Women Lose Interest in Sex
But men don’t. That’s the conclusion of researchers at the University of Guelph in Ontario, Canada. The researchers, Sarah Murray ad Robin Milhausen, asked 170 undergraduate women and men who had been in heterosexual relationships from one month to nine years to report on their levels of relationship satisfaction, sexual satisfaction and sexual desire. What they discovered was that the longer a woman was in a relationship, the weaker her sexual desire became. Men reported no decline in desire over time.
Well, that wraps it up. End of post.
♥ ♥ ♥
You want the sad details? Sarah Murray and Robin Milhausen wrote online in the Journal of Sex & Marital Therapy that women reported lower levels of desire depending on the length of their relationship. “Specifically, for each additional month women in this study were in a relationship with their partner, their sexual desire decreased by 0.02 on the Female Sexual Function Index.” That’s a bit of news that will make men and women equally glum. Even more depressing, the researchers reported that the length of the sexual relationship was a better predictor of sexual desire in women than the quality of the relationship or the level of sexual satisfaction.
For those of you who still retain sexual curiosity after reading the above, the Female Sexual Function Index goes from 1.2 to 6.0. We at Critical Pages don’t know why the scale starts at 1.2 and not, say, zero or 1.0. You can find out more about the FSF Index online — it really exists and really is used. We don’t know how they measured male sexual desire. We’re beginning not to care about any of this at all.
- If you have a comment to make, we'd like to hear from you, so long as it doesn't reduce us to tears. Or, better yet, if you've written a couple of paragraphs on an engaging topic, send them along. Our email address is on the Contact page, and you can get there by clicking the word Contact just above the calender.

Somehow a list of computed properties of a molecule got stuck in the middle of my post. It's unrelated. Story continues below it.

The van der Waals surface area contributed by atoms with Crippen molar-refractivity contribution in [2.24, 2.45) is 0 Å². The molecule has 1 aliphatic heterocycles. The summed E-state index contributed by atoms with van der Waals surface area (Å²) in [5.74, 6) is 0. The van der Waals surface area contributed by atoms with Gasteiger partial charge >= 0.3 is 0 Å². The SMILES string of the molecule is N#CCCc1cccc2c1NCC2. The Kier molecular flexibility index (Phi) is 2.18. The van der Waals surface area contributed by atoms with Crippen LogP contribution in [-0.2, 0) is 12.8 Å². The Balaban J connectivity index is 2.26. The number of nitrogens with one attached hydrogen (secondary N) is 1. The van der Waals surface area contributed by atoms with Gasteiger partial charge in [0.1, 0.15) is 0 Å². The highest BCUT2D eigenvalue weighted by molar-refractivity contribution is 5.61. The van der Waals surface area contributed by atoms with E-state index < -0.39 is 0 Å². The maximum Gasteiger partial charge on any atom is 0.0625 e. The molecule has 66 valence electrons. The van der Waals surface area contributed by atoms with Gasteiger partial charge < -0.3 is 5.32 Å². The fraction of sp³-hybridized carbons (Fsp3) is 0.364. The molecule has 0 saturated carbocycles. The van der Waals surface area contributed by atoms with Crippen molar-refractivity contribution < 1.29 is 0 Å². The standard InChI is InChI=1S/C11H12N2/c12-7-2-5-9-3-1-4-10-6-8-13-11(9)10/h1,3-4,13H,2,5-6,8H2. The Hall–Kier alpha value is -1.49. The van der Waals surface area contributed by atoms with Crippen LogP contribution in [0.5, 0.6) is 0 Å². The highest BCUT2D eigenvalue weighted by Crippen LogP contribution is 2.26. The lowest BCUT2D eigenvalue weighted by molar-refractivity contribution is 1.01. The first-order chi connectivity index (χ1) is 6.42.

Gene Mirabelli writes most of the posts here, so we're very pleased to announce that his recent novel, Renato, the Painter, has won a first prize for Literary Fiction in the 2013 Independent Publisher (IP or "IPPY") Book awards.
The Awards program was created to highlight the year’s most distinguished books from independent publishers. Award winners are chosen by librarians and booksellers who are on the front lines, working everyday with patrons and customers. Some 125 books competed for the literary fiction Gold Medal. These books are examples of independent publishing at its finest.
Publishers Weekly says "In prose as lusty and vigorous as Renato himself, Mirabelli captures the feeling of coming to terms - ready or not - with old age." For more about the writer and his book, turn to our contact page or to the author's web site.
What have we got here…Art Arts Banks Books Chicken Little Christmas Classic novels Culture Death Democrats Economics Eggnog Flower Flowers Food French Cinema Great literature History Lies Literature Marijuana Media Movies Nasturtiums Nature Nudity Occupy Wall Street Painting Poem Poems Poetry Politics Privacy Reading Religion Republicans Romney Science Sex Society Starving writers Supreme Court Taxes Thanksgiving theology